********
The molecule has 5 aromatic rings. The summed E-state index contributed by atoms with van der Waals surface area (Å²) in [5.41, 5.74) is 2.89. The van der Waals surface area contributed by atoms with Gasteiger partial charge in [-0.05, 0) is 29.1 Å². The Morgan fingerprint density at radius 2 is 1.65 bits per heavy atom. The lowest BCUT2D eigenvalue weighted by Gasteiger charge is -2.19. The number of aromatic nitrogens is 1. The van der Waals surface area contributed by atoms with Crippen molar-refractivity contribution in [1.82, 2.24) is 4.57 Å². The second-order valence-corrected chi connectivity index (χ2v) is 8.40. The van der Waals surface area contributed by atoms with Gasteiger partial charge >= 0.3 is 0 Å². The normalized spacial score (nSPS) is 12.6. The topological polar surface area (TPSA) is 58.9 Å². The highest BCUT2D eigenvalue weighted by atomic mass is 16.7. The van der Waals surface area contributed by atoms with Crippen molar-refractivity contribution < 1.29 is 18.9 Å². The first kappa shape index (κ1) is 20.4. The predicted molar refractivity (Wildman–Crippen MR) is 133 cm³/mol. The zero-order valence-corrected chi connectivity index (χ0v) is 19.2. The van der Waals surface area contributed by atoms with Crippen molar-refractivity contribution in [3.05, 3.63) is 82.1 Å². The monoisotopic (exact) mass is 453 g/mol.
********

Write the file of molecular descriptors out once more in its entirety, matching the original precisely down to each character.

The molecule has 5 aromatic rings. The summed E-state index contributed by atoms with van der Waals surface area (Å²) in [5.41, 5.74) is 2.89. The van der Waals surface area contributed by atoms with Gasteiger partial charge in [-0.05, 0) is 29.1 Å². The Morgan fingerprint density at radius 2 is 1.65 bits per heavy atom. The lowest BCUT2D eigenvalue weighted by Gasteiger charge is -2.19. The number of aromatic nitrogens is 1. The van der Waals surface area contributed by atoms with Crippen molar-refractivity contribution in [1.82, 2.24) is 4.57 Å². The second-order valence-corrected chi connectivity index (χ2v) is 8.40. The van der Waals surface area contributed by atoms with Gasteiger partial charge >= 0.3 is 0 Å². The normalized spacial score (nSPS) is 12.6. The topological polar surface area (TPSA) is 58.9 Å². The highest BCUT2D eigenvalue weighted by atomic mass is 16.7. The van der Waals surface area contributed by atoms with Crippen molar-refractivity contribution < 1.29 is 18.9 Å². The first kappa shape index (κ1) is 20.4. The predicted molar refractivity (Wildman–Crippen MR) is 133 cm³/mol. The zero-order valence-corrected chi connectivity index (χ0v) is 19.2. The van der Waals surface area contributed by atoms with Crippen molar-refractivity contribution in [3.05, 3.63) is 82.1 Å². The monoisotopic (exact) mass is 453 g/mol.